Having easy access to morning-after pill might give women false sense of security

So, the morning-after pill doesn’t reduce pregnancy rates, doesn’t change frequency of unprotected sex, and doesn’t change how often people use condoms. This is according to a report conducted by The Cochrane Group, which took 11 separate studies of the morning-after pill, combined the findings, and analyzed them.

The report focused on studies where women were given an advanced set of pills, because some speculated that getting the pill from a prescription or at a pharmacy was inconvenient and delayed the pill from being taken, meaning hours could go by (and eggs could get fertilized) before a woman could get access to the pill. I mean, if you have sex at midnight, you have to wait until a pharmacy or doctor’s office is open to get the pill.

Some background: The morning-after pill is not birth control, but rather a pill that you can take up to 72 hours after having unprotected sex in order to prevent a pregnancy (not terminate one). It works in a few different ways to prevent pregnancy: preventing ovulation, thickening the cervical mucus so the sperm can’t get into the egg, and then thining the wall of the uterus so the egg can’t attach to the uteran wall and start growing.

Anyway, I hate to pick things I like about a report’s finding and things I don’t, but obviously I enjoy that the report finds that women don’t see the morning-after pill as an excuse to be promiscuous. People always say condoms, birth control, and now emergency birth control are weapons that young people especially can use in their battle to have unprotected sex with everyone they see. Unfortunately for skeptics, women don’t abuse the morning-after pill.

What’s odd to me is how people can have a stash of these pills and still pregnancy rates don’t decline — it makes me wonder who the women were in these studies and how they varied by age and marital status. I can’t see the article without paying for it, so I will hopelessly wait for the information. 

The report is more impressive if they targeted a specific age group of women who are especially prone to unplanned pregnancies, say, women aged 18-24, and then compared the statistics from the experimental group to real life statistics. Although more than 7,000 women are part of the studies, the fact that the women were from four different countries and that results came from 11 different studies makes me curious about the specifics.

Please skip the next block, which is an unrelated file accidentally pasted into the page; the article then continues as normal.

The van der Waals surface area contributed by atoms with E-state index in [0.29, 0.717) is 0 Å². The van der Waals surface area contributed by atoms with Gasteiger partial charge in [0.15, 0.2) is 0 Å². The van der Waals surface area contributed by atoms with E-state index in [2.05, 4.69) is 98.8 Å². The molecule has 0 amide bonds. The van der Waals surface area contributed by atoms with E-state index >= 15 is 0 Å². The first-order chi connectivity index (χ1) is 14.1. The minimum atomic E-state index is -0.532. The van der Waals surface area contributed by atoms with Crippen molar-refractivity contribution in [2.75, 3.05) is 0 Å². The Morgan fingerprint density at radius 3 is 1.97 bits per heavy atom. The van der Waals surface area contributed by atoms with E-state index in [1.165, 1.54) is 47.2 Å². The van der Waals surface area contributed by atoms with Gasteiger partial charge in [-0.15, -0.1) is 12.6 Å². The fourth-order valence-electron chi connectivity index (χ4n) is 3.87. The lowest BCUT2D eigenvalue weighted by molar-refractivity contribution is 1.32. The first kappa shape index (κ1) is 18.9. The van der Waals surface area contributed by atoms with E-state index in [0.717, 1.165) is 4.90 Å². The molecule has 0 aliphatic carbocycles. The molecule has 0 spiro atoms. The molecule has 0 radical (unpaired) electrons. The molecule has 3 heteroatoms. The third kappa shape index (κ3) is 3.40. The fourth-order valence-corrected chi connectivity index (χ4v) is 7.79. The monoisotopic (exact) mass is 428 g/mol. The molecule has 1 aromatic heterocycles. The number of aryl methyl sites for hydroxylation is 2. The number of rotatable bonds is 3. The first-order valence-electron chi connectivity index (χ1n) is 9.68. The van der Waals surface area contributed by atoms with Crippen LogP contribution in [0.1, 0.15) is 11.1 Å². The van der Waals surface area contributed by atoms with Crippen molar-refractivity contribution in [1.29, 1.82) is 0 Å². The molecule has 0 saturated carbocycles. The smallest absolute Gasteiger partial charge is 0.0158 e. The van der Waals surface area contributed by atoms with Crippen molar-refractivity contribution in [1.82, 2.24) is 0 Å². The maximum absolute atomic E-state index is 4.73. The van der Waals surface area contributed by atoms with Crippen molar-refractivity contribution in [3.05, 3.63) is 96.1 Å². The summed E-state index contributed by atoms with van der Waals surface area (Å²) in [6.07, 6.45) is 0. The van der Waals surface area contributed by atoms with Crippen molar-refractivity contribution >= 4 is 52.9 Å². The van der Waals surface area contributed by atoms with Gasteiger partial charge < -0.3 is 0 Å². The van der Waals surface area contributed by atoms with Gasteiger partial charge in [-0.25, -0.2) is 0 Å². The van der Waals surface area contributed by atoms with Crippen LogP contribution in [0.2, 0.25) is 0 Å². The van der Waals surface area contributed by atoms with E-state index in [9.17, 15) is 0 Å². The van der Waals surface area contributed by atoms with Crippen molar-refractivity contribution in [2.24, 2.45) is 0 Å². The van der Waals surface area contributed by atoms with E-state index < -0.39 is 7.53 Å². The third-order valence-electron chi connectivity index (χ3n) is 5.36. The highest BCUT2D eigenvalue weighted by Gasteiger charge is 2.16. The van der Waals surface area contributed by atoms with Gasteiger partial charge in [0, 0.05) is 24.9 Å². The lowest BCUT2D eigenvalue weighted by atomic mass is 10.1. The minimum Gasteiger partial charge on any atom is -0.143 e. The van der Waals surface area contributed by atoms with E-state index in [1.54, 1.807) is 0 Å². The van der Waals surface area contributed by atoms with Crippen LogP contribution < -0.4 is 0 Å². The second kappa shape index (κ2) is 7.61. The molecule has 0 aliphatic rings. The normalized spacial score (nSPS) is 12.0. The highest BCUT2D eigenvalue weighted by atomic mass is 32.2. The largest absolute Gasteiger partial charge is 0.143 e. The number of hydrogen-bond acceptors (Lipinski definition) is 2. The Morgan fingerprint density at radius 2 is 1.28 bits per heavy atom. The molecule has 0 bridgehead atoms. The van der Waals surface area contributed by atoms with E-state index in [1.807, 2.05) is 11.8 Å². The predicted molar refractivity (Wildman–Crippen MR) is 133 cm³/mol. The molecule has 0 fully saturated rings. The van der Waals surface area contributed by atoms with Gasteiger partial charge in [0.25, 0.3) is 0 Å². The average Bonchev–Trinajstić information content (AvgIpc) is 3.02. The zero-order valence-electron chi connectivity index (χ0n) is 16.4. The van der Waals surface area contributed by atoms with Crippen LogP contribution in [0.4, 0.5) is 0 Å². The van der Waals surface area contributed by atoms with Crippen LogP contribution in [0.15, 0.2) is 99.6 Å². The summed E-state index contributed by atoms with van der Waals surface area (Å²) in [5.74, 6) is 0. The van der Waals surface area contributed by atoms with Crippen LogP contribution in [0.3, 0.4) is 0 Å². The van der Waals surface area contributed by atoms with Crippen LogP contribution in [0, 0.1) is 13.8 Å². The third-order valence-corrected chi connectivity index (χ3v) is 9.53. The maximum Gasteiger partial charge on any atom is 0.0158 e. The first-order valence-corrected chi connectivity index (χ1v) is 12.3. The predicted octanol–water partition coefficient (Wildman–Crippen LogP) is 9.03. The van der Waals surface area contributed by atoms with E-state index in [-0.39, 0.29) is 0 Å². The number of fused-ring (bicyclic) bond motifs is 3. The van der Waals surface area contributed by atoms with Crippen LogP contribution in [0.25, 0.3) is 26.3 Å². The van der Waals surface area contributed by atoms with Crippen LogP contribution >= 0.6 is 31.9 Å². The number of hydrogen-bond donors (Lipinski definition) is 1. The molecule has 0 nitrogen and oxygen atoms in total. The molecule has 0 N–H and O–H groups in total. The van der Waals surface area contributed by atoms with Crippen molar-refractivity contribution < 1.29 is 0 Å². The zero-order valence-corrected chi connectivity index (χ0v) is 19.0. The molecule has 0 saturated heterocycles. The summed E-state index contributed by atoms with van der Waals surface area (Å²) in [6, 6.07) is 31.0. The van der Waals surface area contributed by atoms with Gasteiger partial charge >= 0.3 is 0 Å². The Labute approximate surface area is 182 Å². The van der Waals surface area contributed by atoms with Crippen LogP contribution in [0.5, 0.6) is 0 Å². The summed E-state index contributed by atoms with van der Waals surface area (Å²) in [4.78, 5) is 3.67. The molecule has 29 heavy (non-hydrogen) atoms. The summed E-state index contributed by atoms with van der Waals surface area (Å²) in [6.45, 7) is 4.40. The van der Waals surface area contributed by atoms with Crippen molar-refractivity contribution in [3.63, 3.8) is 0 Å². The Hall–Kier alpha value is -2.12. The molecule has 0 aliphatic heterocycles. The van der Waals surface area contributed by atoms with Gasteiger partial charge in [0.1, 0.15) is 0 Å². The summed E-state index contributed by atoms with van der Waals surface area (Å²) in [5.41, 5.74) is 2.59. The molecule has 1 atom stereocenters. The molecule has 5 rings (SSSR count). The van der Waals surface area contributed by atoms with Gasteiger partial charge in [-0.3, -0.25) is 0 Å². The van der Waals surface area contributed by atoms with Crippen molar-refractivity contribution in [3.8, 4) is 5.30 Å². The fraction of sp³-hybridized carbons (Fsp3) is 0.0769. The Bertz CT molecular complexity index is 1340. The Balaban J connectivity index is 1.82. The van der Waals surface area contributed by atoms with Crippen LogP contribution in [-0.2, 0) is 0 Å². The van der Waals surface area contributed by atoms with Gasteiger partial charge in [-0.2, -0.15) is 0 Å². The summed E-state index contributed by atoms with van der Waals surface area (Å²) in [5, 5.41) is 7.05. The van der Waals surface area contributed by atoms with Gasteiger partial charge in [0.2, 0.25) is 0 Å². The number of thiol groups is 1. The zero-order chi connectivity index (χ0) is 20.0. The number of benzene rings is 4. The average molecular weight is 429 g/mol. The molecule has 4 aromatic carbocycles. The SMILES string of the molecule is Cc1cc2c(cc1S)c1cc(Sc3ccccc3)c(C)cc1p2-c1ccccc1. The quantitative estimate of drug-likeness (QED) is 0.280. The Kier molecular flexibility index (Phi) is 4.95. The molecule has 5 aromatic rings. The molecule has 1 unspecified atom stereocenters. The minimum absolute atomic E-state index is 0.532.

I would speculate (as the report originally hypothesized) that pregnancies would decline simply because having to ask for the morning-after pill is especially stigmatized. Not only do you have to go to your doctor or the pharmacist and admit that you are sexually active — which could prompt immediate judgment from the doctor or pharmacist, depending on your age and their personal views — but you are also admitting that you made a mistake while having sex.

The condom broke, you forgot to take your birth control, you just didn’t use anything — combine the shame that society wants women to feel for having sex outside of marriage with the shame that comes along with making an additional mistake during sex, and you have a remedy for women who are too frightened to get the pill or agonize over getting it just long enough for a sperm to fertilize their egg.

I’d think having a ready supply would be a no-brainer, but as many have pointed out, the pill won’t work if you don’t take it, much like a condom won’t work if you don’t wear it. I wonder if just knowing they had the pills at their disposal gave women a false sense of security, as if the idea of an unplanned pregnancy seemed less urgent because they knew they were prepared — but forgot that ingesting the pill is what makes it effective, not having it in your medicine cabinet.

This reminds me of other instances where you might equip yourself to be protected, but the equipment along needs to be used to fulfill its duty — e.g. you install a security system in your house but forget to set it when you leave the house. Perhaps the study is accurate, and people too often fall for the illusion that having protection is being protected — you have to actually use the equipment to see the results you want.


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